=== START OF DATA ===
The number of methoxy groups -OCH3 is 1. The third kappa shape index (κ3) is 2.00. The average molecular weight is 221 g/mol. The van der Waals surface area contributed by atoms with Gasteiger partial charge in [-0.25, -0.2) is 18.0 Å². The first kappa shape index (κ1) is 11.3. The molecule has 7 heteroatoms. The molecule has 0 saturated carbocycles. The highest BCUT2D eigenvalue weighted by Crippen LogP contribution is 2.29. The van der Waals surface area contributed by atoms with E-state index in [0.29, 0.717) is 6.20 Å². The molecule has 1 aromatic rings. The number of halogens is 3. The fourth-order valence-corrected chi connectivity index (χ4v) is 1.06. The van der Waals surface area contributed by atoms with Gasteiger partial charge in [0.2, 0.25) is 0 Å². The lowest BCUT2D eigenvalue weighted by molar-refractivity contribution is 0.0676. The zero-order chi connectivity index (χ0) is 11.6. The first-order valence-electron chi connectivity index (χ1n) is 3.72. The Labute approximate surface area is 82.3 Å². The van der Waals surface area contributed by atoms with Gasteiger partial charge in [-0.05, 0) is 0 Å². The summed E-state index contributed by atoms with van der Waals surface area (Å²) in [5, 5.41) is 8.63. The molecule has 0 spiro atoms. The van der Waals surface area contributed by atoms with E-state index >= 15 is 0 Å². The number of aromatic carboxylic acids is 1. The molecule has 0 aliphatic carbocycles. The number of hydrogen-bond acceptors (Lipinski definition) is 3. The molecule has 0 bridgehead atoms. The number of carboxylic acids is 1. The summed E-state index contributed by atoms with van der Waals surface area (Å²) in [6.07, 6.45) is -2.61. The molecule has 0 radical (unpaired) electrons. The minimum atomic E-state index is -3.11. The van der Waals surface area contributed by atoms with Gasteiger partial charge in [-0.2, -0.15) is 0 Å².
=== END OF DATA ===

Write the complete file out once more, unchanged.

The number of methoxy groups -OCH3 is 1. The third kappa shape index (κ3) is 2.00. The average molecular weight is 221 g/mol. The van der Waals surface area contributed by atoms with Gasteiger partial charge in [-0.25, -0.2) is 18.0 Å². The first kappa shape index (κ1) is 11.3. The molecule has 7 heteroatoms. The molecule has 0 saturated carbocycles. The highest BCUT2D eigenvalue weighted by Crippen LogP contribution is 2.29. The van der Waals surface area contributed by atoms with E-state index in [0.29, 0.717) is 6.20 Å². The molecule has 1 aromatic rings. The number of halogens is 3. The fourth-order valence-corrected chi connectivity index (χ4v) is 1.06. The van der Waals surface area contributed by atoms with Gasteiger partial charge in [0.2, 0.25) is 0 Å². The lowest BCUT2D eigenvalue weighted by molar-refractivity contribution is 0.0676. The zero-order chi connectivity index (χ0) is 11.6. The first-order valence-electron chi connectivity index (χ1n) is 3.72. The Labute approximate surface area is 82.3 Å². The van der Waals surface area contributed by atoms with Gasteiger partial charge in [-0.05, 0) is 0 Å². The summed E-state index contributed by atoms with van der Waals surface area (Å²) in [5, 5.41) is 8.63. The molecule has 0 spiro atoms. The van der Waals surface area contributed by atoms with E-state index >= 15 is 0 Å². The number of aromatic carboxylic acids is 1. The molecule has 0 aliphatic carbocycles. The number of hydrogen-bond acceptors (Lipinski definition) is 3. The molecule has 0 bridgehead atoms. The number of carboxylic acids is 1. The summed E-state index contributed by atoms with van der Waals surface area (Å²) in [6.07, 6.45) is -2.61. The molecule has 0 radical (unpaired) electrons. The minimum atomic E-state index is -3.11. The van der Waals surface area contributed by atoms with Gasteiger partial charge in [-0.2, -0.15) is 0 Å².